Several sports-related injuries and orthopedic treatments need the necessity of corrective shoes that can assuage the excessive pressure on sensitive locations of the foot. In the present work, we study the mechanical and energy absorption characteristics of density-graded foams designed for shoe midsoles. The stress-strain responses of polyurea foams with relative densities (nominal density of foam divided by the density of water) of 0.095, 0.23, and 0.35 are obtained experimentally and used as input to a semi-analytical model. Using this model, three-layered foam laminates with various gradients are designed and characterized in terms of their weight, strength, and energy absorption properties. We show that, in comparison with monolithic foams, significant improvement in strength and energy absorption performance can be achieved through density gradation. Our findings also suggest that there is not a single gradient that offers a superior combination of strength, energy absorption, and weight. Rather, an optimal gradient depends on the plantar location and pressure. Depending on the magnitude of the local plantar pressure, density gradients that lead to the highest specific energy absorption are identified for normal walking and running conditions.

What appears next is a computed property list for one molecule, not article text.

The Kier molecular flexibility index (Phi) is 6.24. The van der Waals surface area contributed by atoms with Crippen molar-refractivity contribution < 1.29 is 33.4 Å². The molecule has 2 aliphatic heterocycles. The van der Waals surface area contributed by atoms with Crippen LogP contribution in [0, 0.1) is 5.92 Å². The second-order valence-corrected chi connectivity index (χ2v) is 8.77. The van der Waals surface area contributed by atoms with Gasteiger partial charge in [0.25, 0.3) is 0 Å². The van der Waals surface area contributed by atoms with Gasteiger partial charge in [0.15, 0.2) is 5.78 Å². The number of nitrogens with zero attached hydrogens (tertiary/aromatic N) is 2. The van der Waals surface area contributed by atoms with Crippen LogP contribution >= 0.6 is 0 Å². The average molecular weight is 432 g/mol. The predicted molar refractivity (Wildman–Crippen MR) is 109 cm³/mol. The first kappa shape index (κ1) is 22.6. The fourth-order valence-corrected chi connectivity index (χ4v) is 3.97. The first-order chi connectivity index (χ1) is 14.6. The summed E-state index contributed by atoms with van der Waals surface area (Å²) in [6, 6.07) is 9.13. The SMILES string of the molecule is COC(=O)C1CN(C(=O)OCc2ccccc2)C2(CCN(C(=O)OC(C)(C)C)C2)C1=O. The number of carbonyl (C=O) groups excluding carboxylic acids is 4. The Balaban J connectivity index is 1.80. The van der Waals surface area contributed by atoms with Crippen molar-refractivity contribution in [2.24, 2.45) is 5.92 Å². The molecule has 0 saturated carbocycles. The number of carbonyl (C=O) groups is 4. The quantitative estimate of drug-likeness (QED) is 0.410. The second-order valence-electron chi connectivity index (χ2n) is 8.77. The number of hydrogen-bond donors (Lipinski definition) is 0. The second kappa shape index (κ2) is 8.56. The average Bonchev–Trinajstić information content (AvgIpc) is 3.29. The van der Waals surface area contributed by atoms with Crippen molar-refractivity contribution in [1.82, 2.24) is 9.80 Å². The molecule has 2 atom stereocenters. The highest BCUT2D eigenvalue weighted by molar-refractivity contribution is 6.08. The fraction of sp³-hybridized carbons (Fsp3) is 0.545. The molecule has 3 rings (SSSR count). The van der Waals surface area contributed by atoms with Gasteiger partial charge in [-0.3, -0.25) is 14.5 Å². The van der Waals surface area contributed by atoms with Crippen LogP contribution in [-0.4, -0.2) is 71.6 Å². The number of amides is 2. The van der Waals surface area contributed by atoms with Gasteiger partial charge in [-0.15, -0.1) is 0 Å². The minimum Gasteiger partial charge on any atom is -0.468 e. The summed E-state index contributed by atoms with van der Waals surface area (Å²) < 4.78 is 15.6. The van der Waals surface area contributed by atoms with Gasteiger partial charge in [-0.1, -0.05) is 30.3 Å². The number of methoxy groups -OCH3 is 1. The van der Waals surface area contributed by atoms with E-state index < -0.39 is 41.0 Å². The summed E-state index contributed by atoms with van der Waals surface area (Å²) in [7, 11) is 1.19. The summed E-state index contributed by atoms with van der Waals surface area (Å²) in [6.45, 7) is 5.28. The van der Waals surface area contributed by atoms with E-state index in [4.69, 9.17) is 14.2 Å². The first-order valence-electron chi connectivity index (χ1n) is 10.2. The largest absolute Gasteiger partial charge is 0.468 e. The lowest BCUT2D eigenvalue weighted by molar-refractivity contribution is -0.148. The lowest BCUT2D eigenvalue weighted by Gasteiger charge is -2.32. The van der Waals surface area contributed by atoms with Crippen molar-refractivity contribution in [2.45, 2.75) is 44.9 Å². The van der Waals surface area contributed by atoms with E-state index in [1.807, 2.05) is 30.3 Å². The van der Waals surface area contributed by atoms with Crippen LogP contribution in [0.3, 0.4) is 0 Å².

All Science Journal Classification (ASJC) codes
- Biomedical Engineering
- Orthopedics and Sports Medicine